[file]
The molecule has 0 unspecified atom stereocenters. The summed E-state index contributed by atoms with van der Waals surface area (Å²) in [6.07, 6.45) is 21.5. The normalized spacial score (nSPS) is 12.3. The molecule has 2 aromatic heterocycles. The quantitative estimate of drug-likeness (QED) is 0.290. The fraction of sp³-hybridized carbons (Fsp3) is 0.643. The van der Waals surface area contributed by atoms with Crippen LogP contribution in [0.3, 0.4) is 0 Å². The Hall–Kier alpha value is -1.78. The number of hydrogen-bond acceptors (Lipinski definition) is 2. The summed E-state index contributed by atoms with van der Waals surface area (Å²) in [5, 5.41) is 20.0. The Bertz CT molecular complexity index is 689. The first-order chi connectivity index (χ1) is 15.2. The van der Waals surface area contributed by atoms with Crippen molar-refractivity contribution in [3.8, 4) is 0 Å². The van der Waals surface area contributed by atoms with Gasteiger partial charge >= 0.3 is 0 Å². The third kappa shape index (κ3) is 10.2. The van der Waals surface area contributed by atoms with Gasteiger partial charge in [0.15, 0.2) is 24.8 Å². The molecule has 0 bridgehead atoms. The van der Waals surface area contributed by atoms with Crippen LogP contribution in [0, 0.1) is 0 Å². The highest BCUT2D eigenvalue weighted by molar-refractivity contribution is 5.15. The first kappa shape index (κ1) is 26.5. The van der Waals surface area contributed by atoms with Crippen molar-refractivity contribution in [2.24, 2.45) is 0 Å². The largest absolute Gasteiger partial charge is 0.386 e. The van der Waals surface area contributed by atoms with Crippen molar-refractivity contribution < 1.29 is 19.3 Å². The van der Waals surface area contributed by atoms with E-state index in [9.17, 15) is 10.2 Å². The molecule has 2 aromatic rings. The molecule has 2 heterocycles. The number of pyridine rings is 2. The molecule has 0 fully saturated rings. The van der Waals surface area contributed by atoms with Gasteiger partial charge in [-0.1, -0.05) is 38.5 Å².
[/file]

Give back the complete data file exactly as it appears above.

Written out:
The molecule has 0 unspecified atom stereocenters. The summed E-state index contributed by atoms with van der Waals surface area (Å²) in [6.07, 6.45) is 21.5. The normalized spacial score (nSPS) is 12.3. The molecule has 2 aromatic heterocycles. The quantitative estimate of drug-likeness (QED) is 0.290. The fraction of sp³-hybridized carbons (Fsp3) is 0.643. The van der Waals surface area contributed by atoms with Crippen LogP contribution in [0.3, 0.4) is 0 Å². The Hall–Kier alpha value is -1.78. The number of hydrogen-bond acceptors (Lipinski definition) is 2. The summed E-state index contributed by atoms with van der Waals surface area (Å²) in [5, 5.41) is 20.0. The Bertz CT molecular complexity index is 689. The first-order chi connectivity index (χ1) is 15.2. The van der Waals surface area contributed by atoms with Crippen molar-refractivity contribution in [3.8, 4) is 0 Å². The van der Waals surface area contributed by atoms with Gasteiger partial charge >= 0.3 is 0 Å². The third kappa shape index (κ3) is 10.2. The van der Waals surface area contributed by atoms with Gasteiger partial charge in [0.15, 0.2) is 24.8 Å². The molecule has 0 bridgehead atoms. The van der Waals surface area contributed by atoms with Crippen LogP contribution in [0, 0.1) is 0 Å². The highest BCUT2D eigenvalue weighted by molar-refractivity contribution is 5.15. The first kappa shape index (κ1) is 26.5. The van der Waals surface area contributed by atoms with Crippen molar-refractivity contribution in [2.24, 2.45) is 0 Å². The largest absolute Gasteiger partial charge is 0.386 e. The van der Waals surface area contributed by atoms with Crippen molar-refractivity contribution < 1.29 is 19.3 Å². The van der Waals surface area contributed by atoms with E-state index in [9.17, 15) is 10.2 Å². The molecule has 2 aromatic rings. The molecule has 2 heterocycles. The number of pyridine rings is 2. The molecule has 0 fully saturated rings. The van der Waals surface area contributed by atoms with Gasteiger partial charge in [-0.1, -0.05) is 38.5 Å².